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Delay Optimization in Multi-Hop Wireless Networks with Network Coding and Successive Interference Cancellation


Delay Optimization in Multi-Hop Wireless Networks with Network Coding and Successive Interference Cancellation

Alvandi, Mohammadhossein (2014) Delay Optimization in Multi-Hop Wireless Networks with Network Coding and Successive Interference Cancellation. PhD thesis, Concordia University.

Text (application/pdf)
Alvandi_PhD_F2014.pdf - Accepted Version


Wireless networks consist of a number of nodes, which communicate with each other over wireless channels. Unlike wired-networks, wireless networks have limited bandwidth, and are much more susceptible to environmental effects such as wireless interference. As a result, it is difficult to transmit information reliably at high data rates. The problem is further compounded by the quality of service (QoS) requirements such as minimum delay and maximum throughput imposed by current and future applications. That said, recent advances in coding techniques, communication protocols and architectures give the promise of future wireless networks that will proliferate high quality wireless applications.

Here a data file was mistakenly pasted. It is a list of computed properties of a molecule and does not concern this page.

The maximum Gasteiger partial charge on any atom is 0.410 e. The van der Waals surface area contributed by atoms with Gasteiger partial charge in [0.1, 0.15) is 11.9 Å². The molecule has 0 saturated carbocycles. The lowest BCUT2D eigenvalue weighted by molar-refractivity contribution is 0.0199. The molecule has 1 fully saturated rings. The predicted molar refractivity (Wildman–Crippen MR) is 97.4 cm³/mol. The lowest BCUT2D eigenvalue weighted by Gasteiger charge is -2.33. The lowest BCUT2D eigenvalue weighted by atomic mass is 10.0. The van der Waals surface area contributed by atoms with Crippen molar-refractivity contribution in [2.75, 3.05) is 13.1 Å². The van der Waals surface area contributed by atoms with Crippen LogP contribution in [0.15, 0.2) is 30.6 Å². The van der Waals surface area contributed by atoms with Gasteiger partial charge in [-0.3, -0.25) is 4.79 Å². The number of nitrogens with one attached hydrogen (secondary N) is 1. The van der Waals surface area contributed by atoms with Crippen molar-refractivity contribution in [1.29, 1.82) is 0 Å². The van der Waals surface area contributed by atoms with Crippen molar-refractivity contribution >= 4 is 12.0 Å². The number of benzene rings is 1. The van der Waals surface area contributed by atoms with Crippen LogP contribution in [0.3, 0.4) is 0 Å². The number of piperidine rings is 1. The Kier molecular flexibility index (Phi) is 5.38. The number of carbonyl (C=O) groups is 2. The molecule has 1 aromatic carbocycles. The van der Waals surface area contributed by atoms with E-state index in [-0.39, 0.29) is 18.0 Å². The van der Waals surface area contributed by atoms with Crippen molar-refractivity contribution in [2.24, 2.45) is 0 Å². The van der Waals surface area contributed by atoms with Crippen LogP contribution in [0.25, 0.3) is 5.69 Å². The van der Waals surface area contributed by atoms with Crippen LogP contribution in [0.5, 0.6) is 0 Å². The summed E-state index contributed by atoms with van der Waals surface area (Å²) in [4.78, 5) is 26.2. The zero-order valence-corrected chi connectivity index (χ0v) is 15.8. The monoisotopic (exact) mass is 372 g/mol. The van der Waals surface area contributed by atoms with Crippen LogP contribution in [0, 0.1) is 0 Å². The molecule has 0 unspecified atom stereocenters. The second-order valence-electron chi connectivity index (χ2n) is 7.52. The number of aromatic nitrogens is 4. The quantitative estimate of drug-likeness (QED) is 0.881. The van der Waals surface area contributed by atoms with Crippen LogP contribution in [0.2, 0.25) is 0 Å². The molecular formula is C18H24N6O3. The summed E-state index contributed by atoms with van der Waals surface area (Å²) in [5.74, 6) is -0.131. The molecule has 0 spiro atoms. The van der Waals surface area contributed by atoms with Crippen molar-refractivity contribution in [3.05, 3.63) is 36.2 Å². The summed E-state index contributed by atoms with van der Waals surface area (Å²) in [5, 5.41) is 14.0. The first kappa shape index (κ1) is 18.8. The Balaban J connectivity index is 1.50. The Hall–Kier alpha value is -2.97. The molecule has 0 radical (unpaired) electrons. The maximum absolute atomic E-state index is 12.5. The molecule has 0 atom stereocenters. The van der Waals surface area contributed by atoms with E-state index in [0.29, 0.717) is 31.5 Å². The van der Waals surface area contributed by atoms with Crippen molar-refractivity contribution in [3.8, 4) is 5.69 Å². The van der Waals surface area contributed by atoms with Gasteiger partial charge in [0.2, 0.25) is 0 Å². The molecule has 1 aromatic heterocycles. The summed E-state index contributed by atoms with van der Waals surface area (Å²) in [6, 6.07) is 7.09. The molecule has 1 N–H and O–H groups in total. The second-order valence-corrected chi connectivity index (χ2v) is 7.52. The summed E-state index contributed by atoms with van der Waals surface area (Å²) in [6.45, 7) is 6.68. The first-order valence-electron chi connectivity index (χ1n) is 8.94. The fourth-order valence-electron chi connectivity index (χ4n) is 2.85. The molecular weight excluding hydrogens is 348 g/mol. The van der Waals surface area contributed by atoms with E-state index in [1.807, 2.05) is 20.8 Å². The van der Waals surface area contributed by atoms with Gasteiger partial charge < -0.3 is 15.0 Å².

Network coding (NC) and successive interference cancellation (SIC) have been shown to improve the throughput of multi-hop wireless networks (MWNs). NC enables a node to transmit multiple packets concurrently as a single coded packet, while SIC allows multi-packet reception (MPR) by removing interference. However, emphasis of the work done so far has been determining maximum throughput of such networks without giving consideration to QoS requirements. Maximization of the throughput may lead to paths in the network that experiences very high packet delays. The objective of this thesis is the minimization of average packet delay in a MWN for a given traffic demand matrix with joint application of NC and SIC techniques.
We formulate a cross-layer optimization that performs scheduling, routing, and more importantly capacity allocation in a way that the average packet delay is minimized. Our optimization model considers thoroughly all feasible NC and MPR opportunities in the network and allows nodes to encode up to 4 packets together.
We consider a network that uses conflict-free scheduling and has multi-path routing capability. The method is valid both in the presence and the absence of opportunistic listening on any wireless network topology and any pattern of traffic. We present numerical results to evaluate the performance of the proposed scheme. The results are also compared to that of the previous studies that treat NC and SIC separately. Our findings indicate that significant throughput improvement can be achieved by a winning combination of NC and SIC techniques.

Divisions:Concordia University > Gina Cody School of Engineering and Computer Science > Electrical and Computer Engineering
Item Type:Thesis (PhD)
Authors:Alvandi, Mohammadhossein
Institution:Concordia University
Degree Name:Ph. D.
Program:Electrical and Computer Engineering
Date:11 September 2014
Thesis Supervisor(s):Hayes, Jeremiah and Mehmet-Ali, Mustafa
ID Code:978967
Deposited On:26 Nov 2014 13:46
Last Modified:18 Jan 2018 17:48
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